Wednesday, 18 July 2007

Christian Girl looses battle to wear purity ring at School!



I've been following with interest the story of Lydia Playfoot, the 16-year-old girl whose school threatened to expel her if she would not remove her silver ring. The ring represented a commitment Lydia had made, as a Christian, to stay pure and chaste, and not to enter into sexual relations until marriage. The ring symbolised both her commitment and her Faith.

The wearing of a small, discreet silver ring was deemed by the school to be in breech of the uniform policy, and so she was asked to remove it. Lydia argued that this ring was a legitimate expression of her faith and did not see it appropriate to remove it, so she took the matter to the High Court. The High Court ruled on Monday that the School was well within its rights to prohibit the wearing of the ring, and that no violation of rights had occurred.

What's the issue here? At first glance one might argue that the school had a policy, which Lydia freely agreed to when entering the School. Since she freely chooses to go against this, it would seem perhaps appropriate and reasonable to exclude her,....or would it?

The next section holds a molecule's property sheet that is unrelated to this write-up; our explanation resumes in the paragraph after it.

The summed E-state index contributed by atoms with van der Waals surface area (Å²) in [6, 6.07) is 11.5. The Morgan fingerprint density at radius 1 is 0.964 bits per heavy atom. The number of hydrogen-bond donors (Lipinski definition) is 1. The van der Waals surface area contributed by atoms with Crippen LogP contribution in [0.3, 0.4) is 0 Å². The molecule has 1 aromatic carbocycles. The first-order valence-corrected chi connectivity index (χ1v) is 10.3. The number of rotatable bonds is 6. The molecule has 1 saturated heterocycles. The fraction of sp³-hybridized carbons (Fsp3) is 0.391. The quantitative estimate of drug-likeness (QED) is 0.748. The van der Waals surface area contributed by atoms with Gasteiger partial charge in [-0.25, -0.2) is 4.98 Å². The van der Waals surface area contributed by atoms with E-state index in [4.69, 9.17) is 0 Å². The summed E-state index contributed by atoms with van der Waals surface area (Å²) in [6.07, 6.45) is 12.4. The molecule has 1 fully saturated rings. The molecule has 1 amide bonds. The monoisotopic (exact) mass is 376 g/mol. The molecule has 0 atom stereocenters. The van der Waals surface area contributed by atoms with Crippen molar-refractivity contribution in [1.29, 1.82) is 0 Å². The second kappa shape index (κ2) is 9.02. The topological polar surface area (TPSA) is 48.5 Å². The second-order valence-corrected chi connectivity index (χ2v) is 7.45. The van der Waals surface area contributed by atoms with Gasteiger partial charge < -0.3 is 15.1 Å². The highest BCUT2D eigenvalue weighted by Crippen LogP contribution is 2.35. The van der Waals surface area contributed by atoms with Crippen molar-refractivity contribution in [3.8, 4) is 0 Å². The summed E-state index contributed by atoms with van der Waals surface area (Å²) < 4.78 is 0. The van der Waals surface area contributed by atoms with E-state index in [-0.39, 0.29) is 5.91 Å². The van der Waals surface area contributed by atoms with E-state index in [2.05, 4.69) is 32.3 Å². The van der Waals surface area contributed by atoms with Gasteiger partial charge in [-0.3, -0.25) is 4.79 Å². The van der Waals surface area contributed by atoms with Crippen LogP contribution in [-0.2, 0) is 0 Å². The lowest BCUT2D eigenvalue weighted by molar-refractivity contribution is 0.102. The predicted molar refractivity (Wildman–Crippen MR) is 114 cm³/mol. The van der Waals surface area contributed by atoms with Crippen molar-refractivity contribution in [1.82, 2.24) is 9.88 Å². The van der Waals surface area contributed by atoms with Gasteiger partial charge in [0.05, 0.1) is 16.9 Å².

I argue that the issue here is a much deeper one than a simple uniform policy, furthermore the threatening of expulsion to an otherwise well behaved, achieving student is neither appropriate nor reasonable despite what the High Court says!

I propose that the policy could only be legitimately carried out to exclude the wearing of the ring if, and only if the policy was consistently carried out across all people of all backgrounds. The policy, however, makes allowance for Muslims and Sikhs to wear visible signs of their faith it doesn't, however, cater for Christianity. Furthermore, common sense should be employed with the enforcing of any policy in a pastoral situation. Life isn't straightforward, cut and dry, one size fits all, -as we all know! There needs to be policies of course, but the way they are enforced should take into account all the factors and contexts.

The High court ruling suggests that since the ring is not an intrinsic part of the Christian Faith, it was not appropriate for her to wear it in school. This disturbs me, first of I would question then, (in this light) how intrinsic, headscarf’s are to Islam, or other symbols are to other faiths? Furthermore, it suggests that the School and the State for that matter, can judge what is deemed intrinsic to somebody's Faith and what isn't?

I would say that, however they try and dress this up this is yet another example of Christians being suppressed for beliefs in the name of a so-called equality! It's ok to be religious in Britain as long as you’re not Christian!

1 comment:

Mark said...

I would say that, however they try and dress this up this is yet another example of Christians being suppressed for beliefs in the name of a so-called equality! It's ok to be religious in Britain as long as you’re not Christian!

Hear hear! I see this all the time; whenever someone mentions Christianity, it is said "oh well, that's different". It really, really bugs me! [esp. in the organisation I am in]